Based on the three movies under his belt as a writer and director, it's safe to say that Bobcat Goldthwait feels most comfortable when he's making his audience uncomfortable. Like many other indie filmmakers, Goldthwait is interested in mining the human condition but he can't seem to stop himself from pegging those explorations to premises that will repulse his target grown-up audience.
"World's Greatest Dad," Goldthwait's latest, turns on an act that you won't find in the pages of "The Joy of Sex." Just as he used bestiality as a plot device to delve into matters of trust in his 2006 comedy-drama "Sleeping Dogs Lie," Goldthwait here isn't particularly interested in the actual transgression -- or its shock value. What he really latches onto with "Dad" is our selective memories when it comes to collective grief, a pretty timely topic for our post-Jacko world.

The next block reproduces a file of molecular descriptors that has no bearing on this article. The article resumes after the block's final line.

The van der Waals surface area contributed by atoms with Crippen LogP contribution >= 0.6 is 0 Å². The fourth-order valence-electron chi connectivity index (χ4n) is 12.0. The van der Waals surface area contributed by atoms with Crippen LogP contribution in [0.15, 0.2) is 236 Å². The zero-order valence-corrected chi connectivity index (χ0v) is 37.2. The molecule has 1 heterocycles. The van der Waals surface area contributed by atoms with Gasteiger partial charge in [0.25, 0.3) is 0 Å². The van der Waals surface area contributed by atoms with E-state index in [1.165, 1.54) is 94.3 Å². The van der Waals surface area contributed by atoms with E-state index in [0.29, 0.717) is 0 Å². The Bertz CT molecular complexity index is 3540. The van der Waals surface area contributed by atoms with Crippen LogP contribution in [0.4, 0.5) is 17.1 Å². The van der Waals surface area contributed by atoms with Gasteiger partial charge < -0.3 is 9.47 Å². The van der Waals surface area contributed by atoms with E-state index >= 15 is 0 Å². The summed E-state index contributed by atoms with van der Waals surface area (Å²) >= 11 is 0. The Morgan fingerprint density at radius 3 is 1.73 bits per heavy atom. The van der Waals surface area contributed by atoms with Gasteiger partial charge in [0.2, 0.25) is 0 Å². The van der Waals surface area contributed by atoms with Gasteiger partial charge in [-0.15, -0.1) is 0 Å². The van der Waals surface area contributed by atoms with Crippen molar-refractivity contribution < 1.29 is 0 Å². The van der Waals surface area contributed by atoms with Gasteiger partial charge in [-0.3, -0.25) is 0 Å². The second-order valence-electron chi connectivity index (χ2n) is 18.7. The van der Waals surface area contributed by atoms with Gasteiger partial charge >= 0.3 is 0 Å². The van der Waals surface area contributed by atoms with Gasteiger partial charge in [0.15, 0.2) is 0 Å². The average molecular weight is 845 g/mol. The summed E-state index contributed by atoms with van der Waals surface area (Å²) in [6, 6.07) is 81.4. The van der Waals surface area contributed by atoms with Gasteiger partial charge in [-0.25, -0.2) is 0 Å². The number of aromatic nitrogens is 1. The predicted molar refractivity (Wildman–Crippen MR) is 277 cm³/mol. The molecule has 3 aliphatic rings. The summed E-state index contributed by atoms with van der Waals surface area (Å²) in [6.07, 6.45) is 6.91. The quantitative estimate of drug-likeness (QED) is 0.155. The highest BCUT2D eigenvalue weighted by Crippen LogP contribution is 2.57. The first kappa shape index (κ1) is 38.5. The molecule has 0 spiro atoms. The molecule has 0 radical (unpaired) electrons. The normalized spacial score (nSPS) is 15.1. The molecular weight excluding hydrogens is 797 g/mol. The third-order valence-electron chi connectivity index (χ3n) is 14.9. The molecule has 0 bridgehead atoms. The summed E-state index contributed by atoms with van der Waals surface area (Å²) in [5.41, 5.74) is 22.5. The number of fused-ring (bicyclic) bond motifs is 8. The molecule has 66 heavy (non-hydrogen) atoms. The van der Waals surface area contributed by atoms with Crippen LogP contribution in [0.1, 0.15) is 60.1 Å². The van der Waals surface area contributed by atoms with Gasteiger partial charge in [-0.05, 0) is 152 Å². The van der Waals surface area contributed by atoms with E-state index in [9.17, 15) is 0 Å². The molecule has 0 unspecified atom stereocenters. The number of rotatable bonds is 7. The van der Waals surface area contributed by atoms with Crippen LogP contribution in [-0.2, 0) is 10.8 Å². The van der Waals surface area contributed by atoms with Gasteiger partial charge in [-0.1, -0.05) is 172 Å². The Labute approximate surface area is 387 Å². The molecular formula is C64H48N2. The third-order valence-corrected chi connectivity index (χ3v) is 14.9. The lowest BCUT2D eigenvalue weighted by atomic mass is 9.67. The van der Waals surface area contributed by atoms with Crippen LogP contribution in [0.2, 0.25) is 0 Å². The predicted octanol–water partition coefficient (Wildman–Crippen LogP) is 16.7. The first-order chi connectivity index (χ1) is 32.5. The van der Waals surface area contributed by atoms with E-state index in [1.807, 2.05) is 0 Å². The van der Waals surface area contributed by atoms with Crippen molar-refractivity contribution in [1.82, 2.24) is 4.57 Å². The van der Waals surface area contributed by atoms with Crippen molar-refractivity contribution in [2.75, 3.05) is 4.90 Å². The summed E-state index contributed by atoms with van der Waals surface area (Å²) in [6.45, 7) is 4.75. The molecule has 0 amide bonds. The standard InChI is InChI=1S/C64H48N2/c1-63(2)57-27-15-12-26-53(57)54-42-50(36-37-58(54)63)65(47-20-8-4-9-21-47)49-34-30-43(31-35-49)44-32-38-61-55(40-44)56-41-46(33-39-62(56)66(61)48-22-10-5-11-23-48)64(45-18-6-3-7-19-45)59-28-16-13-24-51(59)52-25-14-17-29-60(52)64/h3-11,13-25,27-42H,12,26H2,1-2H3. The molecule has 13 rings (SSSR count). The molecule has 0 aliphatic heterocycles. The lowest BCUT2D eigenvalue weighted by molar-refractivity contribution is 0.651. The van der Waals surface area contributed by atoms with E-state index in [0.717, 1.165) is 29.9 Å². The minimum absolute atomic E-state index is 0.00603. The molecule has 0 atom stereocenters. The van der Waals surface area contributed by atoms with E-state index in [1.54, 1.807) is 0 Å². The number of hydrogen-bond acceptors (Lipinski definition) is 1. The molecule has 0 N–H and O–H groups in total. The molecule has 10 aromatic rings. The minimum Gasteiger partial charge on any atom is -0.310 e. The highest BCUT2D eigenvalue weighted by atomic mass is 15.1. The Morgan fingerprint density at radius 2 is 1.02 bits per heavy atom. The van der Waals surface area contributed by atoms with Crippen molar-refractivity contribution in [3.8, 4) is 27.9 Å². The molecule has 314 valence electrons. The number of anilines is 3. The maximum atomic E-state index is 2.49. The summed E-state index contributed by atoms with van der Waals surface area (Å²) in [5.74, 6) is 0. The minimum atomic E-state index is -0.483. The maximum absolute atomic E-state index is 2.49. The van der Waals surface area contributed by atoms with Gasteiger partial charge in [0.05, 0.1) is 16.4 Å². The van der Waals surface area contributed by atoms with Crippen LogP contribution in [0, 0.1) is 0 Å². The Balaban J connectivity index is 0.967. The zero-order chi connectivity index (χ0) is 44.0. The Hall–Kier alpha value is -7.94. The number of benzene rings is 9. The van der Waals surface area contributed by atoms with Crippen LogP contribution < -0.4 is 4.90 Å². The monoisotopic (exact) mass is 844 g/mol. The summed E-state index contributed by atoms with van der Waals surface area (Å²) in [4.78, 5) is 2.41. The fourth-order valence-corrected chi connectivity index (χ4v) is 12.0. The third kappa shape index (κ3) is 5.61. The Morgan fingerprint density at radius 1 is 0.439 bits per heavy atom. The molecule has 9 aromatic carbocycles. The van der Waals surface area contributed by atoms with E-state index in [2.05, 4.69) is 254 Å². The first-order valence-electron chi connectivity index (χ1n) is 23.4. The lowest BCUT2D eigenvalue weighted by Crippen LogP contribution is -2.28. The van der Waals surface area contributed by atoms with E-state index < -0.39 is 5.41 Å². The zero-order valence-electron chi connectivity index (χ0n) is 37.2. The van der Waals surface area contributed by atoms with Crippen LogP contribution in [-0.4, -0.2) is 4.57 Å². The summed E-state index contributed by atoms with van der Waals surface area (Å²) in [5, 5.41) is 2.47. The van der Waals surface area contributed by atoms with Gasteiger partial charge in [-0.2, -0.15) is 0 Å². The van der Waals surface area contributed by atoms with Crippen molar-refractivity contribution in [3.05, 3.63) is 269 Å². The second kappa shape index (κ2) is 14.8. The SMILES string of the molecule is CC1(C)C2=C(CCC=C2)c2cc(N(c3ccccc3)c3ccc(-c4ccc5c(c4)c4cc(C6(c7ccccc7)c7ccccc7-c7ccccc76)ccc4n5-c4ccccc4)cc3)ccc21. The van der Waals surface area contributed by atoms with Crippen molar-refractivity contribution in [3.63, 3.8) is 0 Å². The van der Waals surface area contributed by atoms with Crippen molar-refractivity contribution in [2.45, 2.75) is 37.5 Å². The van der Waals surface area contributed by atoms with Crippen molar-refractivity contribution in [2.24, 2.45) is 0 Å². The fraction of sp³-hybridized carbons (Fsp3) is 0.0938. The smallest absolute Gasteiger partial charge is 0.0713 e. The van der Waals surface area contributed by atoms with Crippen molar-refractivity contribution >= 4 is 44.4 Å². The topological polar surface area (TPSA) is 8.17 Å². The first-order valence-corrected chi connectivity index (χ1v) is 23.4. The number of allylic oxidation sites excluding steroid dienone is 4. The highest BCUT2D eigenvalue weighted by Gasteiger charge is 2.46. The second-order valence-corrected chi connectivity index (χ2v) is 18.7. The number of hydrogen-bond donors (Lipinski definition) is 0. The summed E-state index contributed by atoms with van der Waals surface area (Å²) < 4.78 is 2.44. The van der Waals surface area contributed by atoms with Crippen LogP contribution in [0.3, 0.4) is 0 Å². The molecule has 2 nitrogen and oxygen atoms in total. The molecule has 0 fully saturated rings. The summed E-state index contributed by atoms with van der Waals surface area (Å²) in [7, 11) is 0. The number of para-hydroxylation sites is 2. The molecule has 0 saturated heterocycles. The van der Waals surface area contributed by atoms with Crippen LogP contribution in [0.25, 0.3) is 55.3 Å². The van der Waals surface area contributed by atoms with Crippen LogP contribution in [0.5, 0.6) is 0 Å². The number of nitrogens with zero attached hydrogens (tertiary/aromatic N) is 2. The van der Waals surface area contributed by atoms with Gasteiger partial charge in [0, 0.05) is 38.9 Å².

The film's "world's greatest dad" is failed novelist Lance (Robin Williams at his tamped-down best), a high school English teacher who, like every other adult in the movie, is a big phony. However, fakery might be better than the real thing, at least when it comes to Lance's ball-of-bile, adolescent son Kyle ("Spy Kids' " Daryl Sabara), a teenager possessing a complete contempt for everything as well as a narrow, unimaginative range of interests (basically: porn and masturbation).